The Lorax was not my favorite Dr. Seuss book as a kid and it wasn't a favorite for either of my daughters when they were small. We were all more Green Eggs and Ham girls. I was way more into that aggravating Sam-I-Am than the stubby environmentalist shouting into the wind. The Lorax is one of those children's books that is written just as much for adults than for kids. Couched within whimsical drawings of imaginary creations like barbaloots and truffula trees is a post-apocolyptic tale meant to shock us into action. First published the year I was born (1971), it's a story about the dangers of personal and corporate greed towards nature. Perhaps even as a child, I sensed there was something different about this book. That it was pointing out some "inconvenient truth" long before Al Gore would ever come along with his big projection screen. Yet as my girls and I lean in to activism and become more aware of how humanity's destructive nature hurts the environment and ourselves (those in poverty most), we've taken to emulating the Lorax every time we find a likely stump to stand on anywhere in the world. It's become a symbol of standing up against all odds for what is right. The Lorax is clever, but it's not happy. It's inspirational, but mostly because it manages to make you feel angry about injustice and responsible for solutions at the same time.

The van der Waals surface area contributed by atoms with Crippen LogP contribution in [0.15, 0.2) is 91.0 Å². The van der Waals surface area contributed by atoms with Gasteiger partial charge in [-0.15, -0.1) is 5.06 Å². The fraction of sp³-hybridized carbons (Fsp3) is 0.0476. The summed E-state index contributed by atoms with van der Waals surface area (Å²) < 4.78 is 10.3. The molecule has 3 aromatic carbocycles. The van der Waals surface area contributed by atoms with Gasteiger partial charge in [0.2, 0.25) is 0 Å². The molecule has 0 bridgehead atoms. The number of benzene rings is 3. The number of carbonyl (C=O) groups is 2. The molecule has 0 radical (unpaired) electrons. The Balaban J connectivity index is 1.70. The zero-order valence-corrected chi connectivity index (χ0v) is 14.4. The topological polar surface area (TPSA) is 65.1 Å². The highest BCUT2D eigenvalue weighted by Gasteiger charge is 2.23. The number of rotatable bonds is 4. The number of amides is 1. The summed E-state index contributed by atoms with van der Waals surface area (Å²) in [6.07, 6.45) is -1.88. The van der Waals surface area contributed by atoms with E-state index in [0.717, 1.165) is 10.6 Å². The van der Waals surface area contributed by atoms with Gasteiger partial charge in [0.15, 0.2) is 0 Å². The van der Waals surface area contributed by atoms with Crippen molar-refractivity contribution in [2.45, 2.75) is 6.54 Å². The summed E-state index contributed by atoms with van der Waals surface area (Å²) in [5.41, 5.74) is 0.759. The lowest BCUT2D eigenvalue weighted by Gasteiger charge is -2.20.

"Lorax-ing" in Indianapolis

Indeed, the Theodore Geisel (a.k.a. Dr. Seuss) claims that the book came out of his own anger. "In The Lorax, I was out to attack what I think are evil things and let the chips fall where they might." The uncomfortable feelings of anger, frustration, and sadness are front and center in this story within a story. Those aren't really feelings we're used to being served up in books as children.

When the book opens, a boy in a desolate, polluted landscape gives an offering of odds-n-ends to hear the story of the lifted Lorax. In return, the Once-ler recounts the tale in which he himself is the villain. He relates how he came to a beautiful forest filled with incredible animals. He chose to use the unusual trees to manufacture "thneeds," garments which everyone wants, but nobody needs. Despite the protestations of the Lorax - who speaks for the trees and eventually all the woodland creatures - the Once-ler and his family create polluting factories and deplete the area of all the truffula trees. Only once everything is gone, spoiled, and utterly used up, do the Once-ler's family members leave and the Lorax stops fighting to lift himself away with only a sad, backward glance.